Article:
Crude oil prices fell sharply in the fourth quarter of 2014 as robust global production exceeded demand. After reaching monthly peaks of $112 per barrel (bbl) and $105/bbl in June, crude oil benchmarks Brent and West Texas Intermediate (WTI) fell to $62/bbl and $59/bbl in December, respectively.
Brent prices fell below the five-year average in early September and slipped well below the five-year range in November and December. WTI prices have been below the five-year average since early October and below the five year-range since early November.
Domestic crude oil production increased 1.2 million barrels per day (bbl/d) in 2014, up 16% from 2013. At 8.6 million bbl/d, U.S. production is at the highest level in nearly 30 years.
The Brent-WTI spread averaged less than $6/bbl, significantly lower than the 2011-13 average of nearly $15/bbl.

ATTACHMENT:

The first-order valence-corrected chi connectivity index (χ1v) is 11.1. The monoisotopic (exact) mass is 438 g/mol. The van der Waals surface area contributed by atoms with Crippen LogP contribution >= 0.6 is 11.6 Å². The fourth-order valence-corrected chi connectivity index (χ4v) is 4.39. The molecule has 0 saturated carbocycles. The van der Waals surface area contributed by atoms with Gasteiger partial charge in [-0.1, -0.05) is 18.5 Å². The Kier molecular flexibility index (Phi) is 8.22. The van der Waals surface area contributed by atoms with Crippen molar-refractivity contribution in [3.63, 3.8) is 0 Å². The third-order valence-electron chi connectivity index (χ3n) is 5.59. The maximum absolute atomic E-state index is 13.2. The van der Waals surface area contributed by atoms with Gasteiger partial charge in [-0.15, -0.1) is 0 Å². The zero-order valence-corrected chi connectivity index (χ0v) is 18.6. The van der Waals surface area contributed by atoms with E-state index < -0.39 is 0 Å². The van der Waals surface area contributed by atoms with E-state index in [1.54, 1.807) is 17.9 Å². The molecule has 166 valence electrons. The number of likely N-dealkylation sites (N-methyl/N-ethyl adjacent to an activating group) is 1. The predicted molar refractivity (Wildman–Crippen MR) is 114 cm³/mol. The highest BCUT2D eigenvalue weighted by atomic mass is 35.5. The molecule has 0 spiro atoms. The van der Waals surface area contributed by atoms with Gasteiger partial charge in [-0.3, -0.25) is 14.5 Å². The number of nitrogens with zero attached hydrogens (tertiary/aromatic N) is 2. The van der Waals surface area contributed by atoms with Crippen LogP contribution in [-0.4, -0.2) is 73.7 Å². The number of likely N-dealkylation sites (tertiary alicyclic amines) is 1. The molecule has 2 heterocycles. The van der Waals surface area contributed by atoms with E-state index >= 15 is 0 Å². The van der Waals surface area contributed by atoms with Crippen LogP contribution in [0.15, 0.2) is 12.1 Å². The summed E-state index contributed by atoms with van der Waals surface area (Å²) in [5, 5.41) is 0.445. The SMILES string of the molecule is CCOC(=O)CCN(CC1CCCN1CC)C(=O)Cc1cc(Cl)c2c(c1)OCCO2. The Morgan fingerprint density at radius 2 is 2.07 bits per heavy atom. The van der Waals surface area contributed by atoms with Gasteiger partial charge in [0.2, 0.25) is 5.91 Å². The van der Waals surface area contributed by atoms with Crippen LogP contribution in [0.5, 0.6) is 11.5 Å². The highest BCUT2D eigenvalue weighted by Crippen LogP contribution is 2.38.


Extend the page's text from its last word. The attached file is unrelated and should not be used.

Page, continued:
Estimated global liquids production grew by 1.8 million bbl/d to total 92.0 million bbl/d in 2014, mainly reflecting non-OPEC (Organization of the Petroleum Exporting Countries) production increases concentrated in North America.
EIA estimates that global unplanned supply disruptions averaged 3.1 million bbl/d in 2014, 0.4 million bbl/d higher than the previous year. OPEC producers had the largest share of outages at 2.5 million bbl/d.
EIA estimates that global liquid fuels production exceeded consumption in each of the four quarters of 2014. In the previous five years, production had not exceeded consumption for more than two consecutive quarters.